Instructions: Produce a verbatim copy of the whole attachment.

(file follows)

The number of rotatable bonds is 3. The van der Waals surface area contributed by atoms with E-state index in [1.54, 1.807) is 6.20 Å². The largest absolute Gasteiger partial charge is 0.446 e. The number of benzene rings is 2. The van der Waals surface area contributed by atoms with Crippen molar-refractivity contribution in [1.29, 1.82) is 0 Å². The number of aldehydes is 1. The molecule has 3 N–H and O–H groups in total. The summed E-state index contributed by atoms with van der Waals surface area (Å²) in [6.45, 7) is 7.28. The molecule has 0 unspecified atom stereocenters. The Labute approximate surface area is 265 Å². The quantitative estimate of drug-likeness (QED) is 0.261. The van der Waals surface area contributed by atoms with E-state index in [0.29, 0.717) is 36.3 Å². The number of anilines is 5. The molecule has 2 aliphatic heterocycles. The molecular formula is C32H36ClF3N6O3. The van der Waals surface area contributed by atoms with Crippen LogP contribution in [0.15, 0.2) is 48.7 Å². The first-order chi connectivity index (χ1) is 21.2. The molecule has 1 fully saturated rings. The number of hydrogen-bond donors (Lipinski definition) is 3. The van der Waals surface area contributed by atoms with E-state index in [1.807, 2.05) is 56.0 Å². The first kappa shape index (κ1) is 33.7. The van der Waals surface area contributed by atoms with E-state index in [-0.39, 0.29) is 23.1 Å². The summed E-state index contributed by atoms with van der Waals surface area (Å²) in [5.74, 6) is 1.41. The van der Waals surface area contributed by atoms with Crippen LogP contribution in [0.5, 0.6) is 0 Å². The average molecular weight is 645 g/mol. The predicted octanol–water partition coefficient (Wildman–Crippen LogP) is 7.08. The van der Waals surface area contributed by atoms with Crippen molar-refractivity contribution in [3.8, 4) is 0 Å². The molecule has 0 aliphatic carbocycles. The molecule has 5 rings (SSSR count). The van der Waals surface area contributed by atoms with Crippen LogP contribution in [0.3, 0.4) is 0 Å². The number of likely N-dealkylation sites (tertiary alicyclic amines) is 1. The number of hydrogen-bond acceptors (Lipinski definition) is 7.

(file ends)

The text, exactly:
The number of rotatable bonds is 3. The van der Waals surface area contributed by atoms with E-state index in [1.54, 1.807) is 6.20 Å². The largest absolute Gasteiger partial charge is 0.446 e. The number of benzene rings is 2. The van der Waals surface area contributed by atoms with Crippen molar-refractivity contribution in [1.29, 1.82) is 0 Å². The number of aldehydes is 1. The molecule has 3 N–H and O–H groups in total. The summed E-state index contributed by atoms with van der Waals surface area (Å²) in [6.45, 7) is 7.28. The molecule has 0 unspecified atom stereocenters. The Labute approximate surface area is 265 Å². The quantitative estimate of drug-likeness (QED) is 0.261. The van der Waals surface area contributed by atoms with E-state index in [0.29, 0.717) is 36.3 Å². The number of anilines is 5. The molecule has 2 aliphatic heterocycles. The molecular formula is C32H36ClF3N6O3. The van der Waals surface area contributed by atoms with Crippen LogP contribution in [0.15, 0.2) is 48.7 Å². The first-order chi connectivity index (χ1) is 21.2. The molecule has 1 fully saturated rings. The number of hydrogen-bond donors (Lipinski definition) is 3. The van der Waals surface area contributed by atoms with E-state index in [1.807, 2.05) is 56.0 Å². The first kappa shape index (κ1) is 33.7. The van der Waals surface area contributed by atoms with E-state index in [-0.39, 0.29) is 23.1 Å². The summed E-state index contributed by atoms with van der Waals surface area (Å²) in [5.74, 6) is 1.41. The van der Waals surface area contributed by atoms with Crippen LogP contribution in [0.5, 0.6) is 0 Å². The average molecular weight is 645 g/mol. The predicted octanol–water partition coefficient (Wildman–Crippen LogP) is 7.08. The van der Waals surface area contributed by atoms with Crippen molar-refractivity contribution in [3.8, 4) is 0 Å². The molecule has 0 aliphatic carbocycles. The molecule has 5 rings (SSSR count). The van der Waals surface area contributed by atoms with Crippen LogP contribution in [0.3, 0.4) is 0 Å². The number of likely N-dealkylation sites (tertiary alicyclic amines) is 1. The number of hydrogen-bond acceptors (Lipinski definition) is 7.